Vehicle In the Loop (Headtracking using Optical Tracking)




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Published on Jan 16, 2012

The VIL is a virtual reality (VR) simulator, which is coupled with a real car. For this purpose, position and orientation of the car and the driver's head are tracked, mapped and displayed in a virtual reality. Thus, the user can navigate through the VR by moving a real car. Using virtual sensor models, the driving situation in the virtual world can be accurately captured. By coupling these sensor models with the steering wheel and pedals of the real car, these devices can be incorporated into the control loop.

The driver is shown the virtual environment via a "head-mounted display", so that the driver can no longer see the real environment. Therefore, an open space is needed in which the VIL can be moved around safely. The university's test track offers a safe environment for the use of the VIL. Consequently, we created a virtual environment in which the main features of the actual test track have been modeled.

Since the VIL combines a static driving simulator with a real vehicle, it offers all of the benefits of traditional car simulators. For example, it allows for the observation and testing of realistic driver behaviour during critical traffic situations without endangering people. Furthermore, experimental scenarios can be accurately reproduced in user studies, thus increasing the reliability of these studies. On the other hand, the biggest drawback of traditional driving simulators, namely the unrealistic impression of the dynamic movements which are normally experienced during driving, is no longer an issue with the VIL since the user is sitting in a real car. The VIL thus allows for the cost-effective development and testing of new driver assistance systems before these are tested in the real world.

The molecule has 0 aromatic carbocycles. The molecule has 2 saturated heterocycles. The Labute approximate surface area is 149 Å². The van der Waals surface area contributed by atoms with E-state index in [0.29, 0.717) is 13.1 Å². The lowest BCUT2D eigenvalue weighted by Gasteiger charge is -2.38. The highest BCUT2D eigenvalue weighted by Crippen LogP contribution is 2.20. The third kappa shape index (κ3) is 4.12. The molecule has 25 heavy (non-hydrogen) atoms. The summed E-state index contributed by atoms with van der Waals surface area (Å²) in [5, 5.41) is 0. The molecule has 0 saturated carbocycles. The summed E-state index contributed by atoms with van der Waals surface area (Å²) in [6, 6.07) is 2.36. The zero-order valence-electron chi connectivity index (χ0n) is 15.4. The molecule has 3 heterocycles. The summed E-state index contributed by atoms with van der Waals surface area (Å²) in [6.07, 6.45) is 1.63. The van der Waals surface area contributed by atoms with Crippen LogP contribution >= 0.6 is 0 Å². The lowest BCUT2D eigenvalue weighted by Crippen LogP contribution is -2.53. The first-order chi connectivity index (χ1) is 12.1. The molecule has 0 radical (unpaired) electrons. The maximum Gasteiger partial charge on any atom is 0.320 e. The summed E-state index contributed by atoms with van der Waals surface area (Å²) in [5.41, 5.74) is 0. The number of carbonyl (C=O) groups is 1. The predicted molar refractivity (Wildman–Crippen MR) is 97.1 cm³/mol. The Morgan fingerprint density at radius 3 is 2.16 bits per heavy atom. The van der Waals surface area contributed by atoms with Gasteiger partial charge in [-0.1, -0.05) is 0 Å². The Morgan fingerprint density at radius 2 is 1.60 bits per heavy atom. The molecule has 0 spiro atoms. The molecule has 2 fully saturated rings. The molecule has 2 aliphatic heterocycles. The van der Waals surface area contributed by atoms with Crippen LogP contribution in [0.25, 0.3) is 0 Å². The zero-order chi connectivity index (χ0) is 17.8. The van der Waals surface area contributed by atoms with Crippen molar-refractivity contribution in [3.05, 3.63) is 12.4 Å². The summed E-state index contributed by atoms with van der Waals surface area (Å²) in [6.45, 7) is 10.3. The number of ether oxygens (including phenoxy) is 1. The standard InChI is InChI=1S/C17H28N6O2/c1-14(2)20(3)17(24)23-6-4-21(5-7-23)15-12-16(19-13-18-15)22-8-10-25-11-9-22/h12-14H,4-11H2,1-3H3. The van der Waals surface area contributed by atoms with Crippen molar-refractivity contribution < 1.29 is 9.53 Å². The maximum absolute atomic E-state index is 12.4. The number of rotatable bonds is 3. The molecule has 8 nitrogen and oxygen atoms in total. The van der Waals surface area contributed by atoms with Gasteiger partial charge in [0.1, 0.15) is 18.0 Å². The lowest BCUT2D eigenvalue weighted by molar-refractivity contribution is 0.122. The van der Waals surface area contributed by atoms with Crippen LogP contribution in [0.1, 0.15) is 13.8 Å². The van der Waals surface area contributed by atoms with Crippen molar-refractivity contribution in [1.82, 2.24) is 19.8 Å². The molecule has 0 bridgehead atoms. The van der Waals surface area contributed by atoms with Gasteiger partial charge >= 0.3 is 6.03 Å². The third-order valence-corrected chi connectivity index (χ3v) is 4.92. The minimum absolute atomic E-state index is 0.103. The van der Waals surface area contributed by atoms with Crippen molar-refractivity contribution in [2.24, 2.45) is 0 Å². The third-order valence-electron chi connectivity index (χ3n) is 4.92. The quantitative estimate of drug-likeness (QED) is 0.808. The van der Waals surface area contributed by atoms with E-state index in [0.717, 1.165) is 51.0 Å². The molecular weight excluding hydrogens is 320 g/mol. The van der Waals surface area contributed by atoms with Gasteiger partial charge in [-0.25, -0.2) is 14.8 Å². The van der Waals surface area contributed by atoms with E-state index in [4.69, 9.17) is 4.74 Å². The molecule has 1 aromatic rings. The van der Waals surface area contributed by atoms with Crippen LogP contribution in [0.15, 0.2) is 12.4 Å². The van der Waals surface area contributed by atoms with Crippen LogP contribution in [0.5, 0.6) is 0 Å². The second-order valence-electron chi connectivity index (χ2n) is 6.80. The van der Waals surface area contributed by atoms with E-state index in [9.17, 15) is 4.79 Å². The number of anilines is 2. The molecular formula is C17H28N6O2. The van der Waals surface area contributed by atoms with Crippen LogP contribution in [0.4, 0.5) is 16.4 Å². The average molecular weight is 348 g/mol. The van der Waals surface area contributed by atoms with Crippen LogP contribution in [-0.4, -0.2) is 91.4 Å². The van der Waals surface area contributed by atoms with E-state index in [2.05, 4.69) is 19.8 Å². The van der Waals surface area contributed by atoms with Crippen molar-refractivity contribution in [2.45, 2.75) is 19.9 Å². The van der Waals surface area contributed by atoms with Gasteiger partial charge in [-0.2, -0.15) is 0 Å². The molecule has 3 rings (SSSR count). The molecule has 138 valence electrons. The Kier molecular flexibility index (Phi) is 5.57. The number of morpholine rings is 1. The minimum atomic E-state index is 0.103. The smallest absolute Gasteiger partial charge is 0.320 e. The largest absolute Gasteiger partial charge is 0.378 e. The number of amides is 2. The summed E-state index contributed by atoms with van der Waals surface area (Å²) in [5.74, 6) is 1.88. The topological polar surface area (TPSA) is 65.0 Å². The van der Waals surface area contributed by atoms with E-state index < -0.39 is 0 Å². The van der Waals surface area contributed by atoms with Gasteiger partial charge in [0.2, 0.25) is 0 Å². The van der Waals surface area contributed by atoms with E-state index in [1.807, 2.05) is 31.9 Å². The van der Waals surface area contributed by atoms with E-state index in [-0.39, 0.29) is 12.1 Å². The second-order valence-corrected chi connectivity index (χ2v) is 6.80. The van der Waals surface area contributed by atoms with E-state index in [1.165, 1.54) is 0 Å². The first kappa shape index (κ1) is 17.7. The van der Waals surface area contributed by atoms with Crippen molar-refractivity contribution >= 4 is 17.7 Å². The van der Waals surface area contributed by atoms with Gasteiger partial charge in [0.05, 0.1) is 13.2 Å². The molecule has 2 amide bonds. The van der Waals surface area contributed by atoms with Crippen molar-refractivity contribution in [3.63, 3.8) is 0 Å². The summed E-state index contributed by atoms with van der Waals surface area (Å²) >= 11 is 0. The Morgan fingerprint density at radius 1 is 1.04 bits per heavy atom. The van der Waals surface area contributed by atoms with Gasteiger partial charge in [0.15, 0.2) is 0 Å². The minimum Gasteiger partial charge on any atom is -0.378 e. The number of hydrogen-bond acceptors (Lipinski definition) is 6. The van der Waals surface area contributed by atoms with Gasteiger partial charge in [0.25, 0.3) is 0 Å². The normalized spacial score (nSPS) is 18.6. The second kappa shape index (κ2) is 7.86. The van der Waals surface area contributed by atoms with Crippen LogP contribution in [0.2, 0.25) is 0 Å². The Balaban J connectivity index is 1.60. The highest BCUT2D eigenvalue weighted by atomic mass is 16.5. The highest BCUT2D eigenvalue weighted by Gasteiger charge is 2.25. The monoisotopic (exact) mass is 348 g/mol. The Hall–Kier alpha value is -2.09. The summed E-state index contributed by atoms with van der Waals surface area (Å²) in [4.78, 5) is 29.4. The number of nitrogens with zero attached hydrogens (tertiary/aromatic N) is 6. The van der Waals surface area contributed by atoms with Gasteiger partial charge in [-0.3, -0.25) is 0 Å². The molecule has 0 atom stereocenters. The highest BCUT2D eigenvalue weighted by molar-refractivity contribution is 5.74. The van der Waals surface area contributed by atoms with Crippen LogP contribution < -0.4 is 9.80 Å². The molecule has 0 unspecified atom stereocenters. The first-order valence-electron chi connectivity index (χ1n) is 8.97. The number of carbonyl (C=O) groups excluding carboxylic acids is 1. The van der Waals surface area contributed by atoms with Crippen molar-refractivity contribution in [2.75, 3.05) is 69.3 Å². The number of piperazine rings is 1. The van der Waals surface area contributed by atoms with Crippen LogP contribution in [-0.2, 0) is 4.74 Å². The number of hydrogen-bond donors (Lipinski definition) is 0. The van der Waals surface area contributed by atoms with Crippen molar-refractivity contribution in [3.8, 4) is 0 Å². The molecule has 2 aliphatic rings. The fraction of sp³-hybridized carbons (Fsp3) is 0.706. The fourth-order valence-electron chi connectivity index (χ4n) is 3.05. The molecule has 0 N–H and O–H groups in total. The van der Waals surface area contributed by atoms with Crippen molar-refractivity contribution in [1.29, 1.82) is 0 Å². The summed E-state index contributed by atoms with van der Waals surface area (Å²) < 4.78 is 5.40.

Originally, the VIL was developed by Audi as part of a PhD. thesis written by Thomas Bock [1]. In collaboration with Carmeq GmbH, the VIL was implemented at the Universität der Bundeswehr with the goal of further development and improvement.

The following video shows a short demo of the VIL in action at the Universität der Bundeswehr:


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